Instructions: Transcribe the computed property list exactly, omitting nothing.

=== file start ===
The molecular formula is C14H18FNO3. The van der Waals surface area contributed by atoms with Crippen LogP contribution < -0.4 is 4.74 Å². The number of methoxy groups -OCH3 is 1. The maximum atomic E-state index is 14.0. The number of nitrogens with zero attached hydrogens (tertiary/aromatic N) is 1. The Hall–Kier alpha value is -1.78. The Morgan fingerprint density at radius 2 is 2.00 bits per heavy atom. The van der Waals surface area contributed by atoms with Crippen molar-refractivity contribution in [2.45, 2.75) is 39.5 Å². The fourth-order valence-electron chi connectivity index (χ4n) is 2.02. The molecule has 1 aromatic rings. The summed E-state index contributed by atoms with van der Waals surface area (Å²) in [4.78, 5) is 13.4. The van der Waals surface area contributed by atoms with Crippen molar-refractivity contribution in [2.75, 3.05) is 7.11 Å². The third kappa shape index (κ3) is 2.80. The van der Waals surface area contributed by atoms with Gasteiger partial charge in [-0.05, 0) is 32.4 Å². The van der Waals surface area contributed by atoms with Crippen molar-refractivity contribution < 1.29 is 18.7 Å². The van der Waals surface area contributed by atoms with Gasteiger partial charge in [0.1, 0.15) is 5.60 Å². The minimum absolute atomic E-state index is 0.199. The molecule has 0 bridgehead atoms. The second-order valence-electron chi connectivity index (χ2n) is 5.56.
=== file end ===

The molecular formula is C14H18FNO3. The van der Waals surface area contributed by atoms with Crippen LogP contribution < -0.4 is 4.74 Å². The number of methoxy groups -OCH3 is 1. The maximum atomic E-state index is 14.0. The number of nitrogens with zero attached hydrogens (tertiary/aromatic N) is 1. The Hall–Kier alpha value is -1.78. The Morgan fingerprint density at radius 2 is 2.00 bits per heavy atom. The van der Waals surface area contributed by atoms with Crippen molar-refractivity contribution in [2.45, 2.75) is 39.5 Å². The fourth-order valence-electron chi connectivity index (χ4n) is 2.02. The molecule has 1 aromatic rings. The summed E-state index contributed by atoms with van der Waals surface area (Å²) in [4.78, 5) is 13.4. The van der Waals surface area contributed by atoms with Crippen molar-refractivity contribution in [2.75, 3.05) is 7.11 Å². The third kappa shape index (κ3) is 2.80. The van der Waals surface area contributed by atoms with Gasteiger partial charge in [-0.05, 0) is 32.4 Å². The van der Waals surface area contributed by atoms with Crippen molar-refractivity contribution < 1.29 is 18.7 Å². The van der Waals surface area contributed by atoms with Gasteiger partial charge in [0.1, 0.15) is 5.60 Å². The minimum absolute atomic E-state index is 0.199. The molecule has 0 bridgehead atoms. The second-order valence-electron chi connectivity index (χ2n) is 5.56.